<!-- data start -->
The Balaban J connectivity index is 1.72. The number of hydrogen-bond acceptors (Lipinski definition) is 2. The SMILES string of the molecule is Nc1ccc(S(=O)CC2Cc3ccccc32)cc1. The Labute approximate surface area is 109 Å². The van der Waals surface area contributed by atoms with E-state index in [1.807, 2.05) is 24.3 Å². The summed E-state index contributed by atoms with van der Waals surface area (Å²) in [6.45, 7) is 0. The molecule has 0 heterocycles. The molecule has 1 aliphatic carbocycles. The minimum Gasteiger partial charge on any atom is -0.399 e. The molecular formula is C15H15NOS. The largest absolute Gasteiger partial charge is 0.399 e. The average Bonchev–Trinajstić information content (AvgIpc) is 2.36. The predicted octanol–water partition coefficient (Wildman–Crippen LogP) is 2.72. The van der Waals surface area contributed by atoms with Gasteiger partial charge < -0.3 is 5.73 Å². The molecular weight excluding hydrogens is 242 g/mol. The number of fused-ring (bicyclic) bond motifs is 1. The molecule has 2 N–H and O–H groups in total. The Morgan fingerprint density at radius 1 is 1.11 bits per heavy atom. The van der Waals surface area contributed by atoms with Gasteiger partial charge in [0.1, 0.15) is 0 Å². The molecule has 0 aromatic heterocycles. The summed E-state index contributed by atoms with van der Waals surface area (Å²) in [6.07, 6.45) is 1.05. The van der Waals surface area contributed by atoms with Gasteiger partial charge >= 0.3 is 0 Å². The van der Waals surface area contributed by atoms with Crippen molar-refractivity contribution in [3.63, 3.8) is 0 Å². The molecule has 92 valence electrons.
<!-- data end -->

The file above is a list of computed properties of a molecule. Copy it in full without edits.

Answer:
The Balaban J connectivity index is 1.72. The number of hydrogen-bond acceptors (Lipinski definition) is 2. The SMILES string of the molecule is Nc1ccc(S(=O)CC2Cc3ccccc32)cc1. The Labute approximate surface area is 109 Å². The van der Waals surface area contributed by atoms with E-state index in [1.807, 2.05) is 24.3 Å². The summed E-state index contributed by atoms with van der Waals surface area (Å²) in [6.45, 7) is 0. The molecule has 0 heterocycles. The molecule has 1 aliphatic carbocycles. The minimum Gasteiger partial charge on any atom is -0.399 e. The molecular formula is C15H15NOS. The largest absolute Gasteiger partial charge is 0.399 e. The average Bonchev–Trinajstić information content (AvgIpc) is 2.36. The predicted octanol–water partition coefficient (Wildman–Crippen LogP) is 2.72. The van der Waals surface area contributed by atoms with Gasteiger partial charge < -0.3 is 5.73 Å². The molecular weight excluding hydrogens is 242 g/mol. The number of fused-ring (bicyclic) bond motifs is 1. The molecule has 2 N–H and O–H groups in total. The Morgan fingerprint density at radius 1 is 1.11 bits per heavy atom. The van der Waals surface area contributed by atoms with Gasteiger partial charge in [0.1, 0.15) is 0 Å². The molecule has 0 aromatic heterocycles. The summed E-state index contributed by atoms with van der Waals surface area (Å²) in [6.07, 6.45) is 1.05. The van der Waals surface area contributed by atoms with Gasteiger partial charge >= 0.3 is 0 Å². The van der Waals surface area contributed by atoms with Crippen molar-refractivity contribution in [3.63, 3.8) is 0 Å². The molecule has 92 valence electrons.